A sudden impact can cause your brain to bounce back and forth within your skull. This squishing of your brain disrupts the flow of blood to different areas of your brain, primarily the occipital lobe. This disturbance is what causes us to see stars when we hit our heads or stand up too fast.
The human brain is ~83% water. This makes it very “jiggly” and gives it an almost jello-like consistency. When you encounter an impact (hitting a cabinet door, getting punched in the face, or walking into a wall), your brain bounces back and forth inside your skull. This disrupts the blood flow inside your brain. Your occipital lobe sits in the lower back portion of the brain. This part of the brain is what allows us to see. Disrupted blood flow to the occipital lobe causes us to see stars!
Why do we see stars when we stand up too fast?
A similar thing happens if you stand up too fast. Standing up too fast causes some blood to pool in your legs and lowers your blood pressure. It can take a moment for your heart rate to pick up and compensate for this. During this short moment though, your brain has lower amounts of blood and oxygen flowing to it. Exactly like getting hit on the head, you see stars due to the brain’s lack of oxygen.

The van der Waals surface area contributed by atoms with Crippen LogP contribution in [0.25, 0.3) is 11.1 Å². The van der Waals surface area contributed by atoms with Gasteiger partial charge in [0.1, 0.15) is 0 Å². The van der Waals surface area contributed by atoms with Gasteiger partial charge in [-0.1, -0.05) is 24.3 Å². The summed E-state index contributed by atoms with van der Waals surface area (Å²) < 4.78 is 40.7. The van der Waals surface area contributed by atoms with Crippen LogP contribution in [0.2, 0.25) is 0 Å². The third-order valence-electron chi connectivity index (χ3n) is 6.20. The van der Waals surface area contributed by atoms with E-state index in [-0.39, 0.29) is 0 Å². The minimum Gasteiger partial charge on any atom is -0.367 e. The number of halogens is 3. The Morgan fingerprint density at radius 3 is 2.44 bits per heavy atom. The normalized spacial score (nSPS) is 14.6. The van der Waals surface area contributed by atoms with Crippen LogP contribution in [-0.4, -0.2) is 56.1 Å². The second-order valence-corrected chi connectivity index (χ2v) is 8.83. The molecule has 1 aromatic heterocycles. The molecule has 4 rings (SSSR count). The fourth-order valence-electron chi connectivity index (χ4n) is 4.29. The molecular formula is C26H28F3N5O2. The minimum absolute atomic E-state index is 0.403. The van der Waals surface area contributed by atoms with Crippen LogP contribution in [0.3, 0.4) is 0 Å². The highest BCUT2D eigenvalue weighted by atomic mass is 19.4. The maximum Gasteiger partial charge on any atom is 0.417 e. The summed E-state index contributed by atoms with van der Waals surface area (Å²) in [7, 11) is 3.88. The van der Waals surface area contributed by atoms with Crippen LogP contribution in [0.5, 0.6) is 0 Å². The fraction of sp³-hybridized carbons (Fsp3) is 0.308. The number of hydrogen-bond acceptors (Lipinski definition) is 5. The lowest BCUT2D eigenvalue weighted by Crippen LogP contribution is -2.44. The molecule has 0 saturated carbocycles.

Postural hypotension or Orthostatic hypotension is the medical term for severe drops in blood pressure when you stand up from sitting or laying down. This is extremely similar to the terms discussed above but is really only applicable to people who see a significant drop in blood pressure and take much longer to recover. This is generally caused by dehydration or lengthy bed rest. It’s extremely important to see a doctor if you get dizzy or lightheaded when you stand up after sitting or lying down. (Source: Mayo Clinic)